Richard Barnes was a vocalist with the U.K. pop group the Quiet Five before departing for a solo career in 1969, and over the next four years he cut a handful of supremely glossy pop records before launching a career in the musical theater in the London cast of Jesus Christ Superstar. Twenty of Barnes' solo sides are collected on Take to the Mountains, and listening to them it seems it was his destiny to be a West End star -- while he doesn't exactly go overboard on these songs, there's a strong sense of brio in his vocal style, and Barnes isn't afraid to play to the last row of the balcony. Gerry Bron produced these sessions, and he clearly didn't hesitate to pull out all the stops, ordering up elaborate orchestrations and top-shelf studio craft on the Latin flavored "Maria Elena," the almost-psychedelic "High Flying Electric Bird," and the plaintive "I Think I'm Getting Over You." Barnes and Bron were also shrewd judges of material, and along with a number of songs from the catalog of Tony Hazzard, Take to the Mountains also includes some impressive interpretations of the works of Harry Nilsson ("Maybe"), Emitt Rhodes ("Live Till You Die"), Cat Stevens ("Hard Headed Woman"), and Paul Simon ("Homeward Bound"), and one surprise gem is a version of Barry Mann and Cynthia Weil's "It's Getting Better," which was a hit for Mama Cass Elliot. Most of Take to the Mountains could pass for easy listening for casual listeners, but while Barnes was no rocker he was a gifted and intelligent interpretive singer, and this collection represents British pop at the peak of its form.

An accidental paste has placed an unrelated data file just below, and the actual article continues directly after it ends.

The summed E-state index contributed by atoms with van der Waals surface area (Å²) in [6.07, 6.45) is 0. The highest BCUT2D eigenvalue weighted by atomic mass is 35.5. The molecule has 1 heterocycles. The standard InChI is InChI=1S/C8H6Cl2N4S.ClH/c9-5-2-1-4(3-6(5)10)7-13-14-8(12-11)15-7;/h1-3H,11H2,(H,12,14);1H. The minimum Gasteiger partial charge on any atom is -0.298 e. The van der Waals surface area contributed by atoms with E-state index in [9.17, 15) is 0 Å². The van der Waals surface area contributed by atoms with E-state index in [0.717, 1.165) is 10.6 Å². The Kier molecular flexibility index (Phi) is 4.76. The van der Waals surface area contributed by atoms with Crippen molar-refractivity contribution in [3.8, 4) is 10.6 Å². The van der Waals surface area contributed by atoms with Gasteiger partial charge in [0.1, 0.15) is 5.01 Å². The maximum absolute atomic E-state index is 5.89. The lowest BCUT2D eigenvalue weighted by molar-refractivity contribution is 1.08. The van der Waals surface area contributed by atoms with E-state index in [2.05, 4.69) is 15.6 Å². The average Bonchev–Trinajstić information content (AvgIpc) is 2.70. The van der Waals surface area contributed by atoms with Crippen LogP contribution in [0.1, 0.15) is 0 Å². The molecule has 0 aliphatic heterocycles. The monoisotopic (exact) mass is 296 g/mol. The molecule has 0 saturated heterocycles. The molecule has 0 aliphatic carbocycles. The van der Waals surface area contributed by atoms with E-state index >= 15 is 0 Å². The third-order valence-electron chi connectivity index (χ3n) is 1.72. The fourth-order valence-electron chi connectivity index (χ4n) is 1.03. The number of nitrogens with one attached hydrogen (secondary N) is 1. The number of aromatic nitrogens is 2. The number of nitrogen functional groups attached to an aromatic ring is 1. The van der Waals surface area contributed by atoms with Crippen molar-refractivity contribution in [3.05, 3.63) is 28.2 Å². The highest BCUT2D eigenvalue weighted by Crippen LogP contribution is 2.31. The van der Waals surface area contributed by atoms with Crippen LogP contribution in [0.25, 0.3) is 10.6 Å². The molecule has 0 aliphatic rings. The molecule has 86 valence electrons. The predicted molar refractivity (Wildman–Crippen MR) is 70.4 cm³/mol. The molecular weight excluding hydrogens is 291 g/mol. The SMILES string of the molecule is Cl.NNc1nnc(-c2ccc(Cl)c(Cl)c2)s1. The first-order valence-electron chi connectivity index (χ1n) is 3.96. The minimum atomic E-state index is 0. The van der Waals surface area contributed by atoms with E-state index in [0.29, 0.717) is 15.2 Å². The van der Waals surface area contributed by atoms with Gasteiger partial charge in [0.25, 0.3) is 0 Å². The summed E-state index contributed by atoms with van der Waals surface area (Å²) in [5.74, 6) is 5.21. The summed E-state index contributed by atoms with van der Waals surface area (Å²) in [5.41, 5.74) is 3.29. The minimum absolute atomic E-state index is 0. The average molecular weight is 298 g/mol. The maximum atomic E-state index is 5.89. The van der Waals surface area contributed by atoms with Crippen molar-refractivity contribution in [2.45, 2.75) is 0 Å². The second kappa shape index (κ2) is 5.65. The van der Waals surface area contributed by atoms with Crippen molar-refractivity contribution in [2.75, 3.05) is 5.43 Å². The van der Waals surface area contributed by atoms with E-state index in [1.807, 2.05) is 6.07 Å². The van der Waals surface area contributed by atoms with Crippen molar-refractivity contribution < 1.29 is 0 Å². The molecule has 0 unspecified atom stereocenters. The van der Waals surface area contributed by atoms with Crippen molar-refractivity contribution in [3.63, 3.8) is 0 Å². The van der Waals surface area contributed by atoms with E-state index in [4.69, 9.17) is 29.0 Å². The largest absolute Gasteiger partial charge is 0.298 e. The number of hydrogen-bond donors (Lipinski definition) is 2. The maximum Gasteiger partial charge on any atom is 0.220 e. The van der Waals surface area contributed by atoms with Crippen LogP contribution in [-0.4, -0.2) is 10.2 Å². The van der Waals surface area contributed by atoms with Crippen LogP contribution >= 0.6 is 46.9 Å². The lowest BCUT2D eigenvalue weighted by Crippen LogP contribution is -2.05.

AllMusic Review by Mark Deming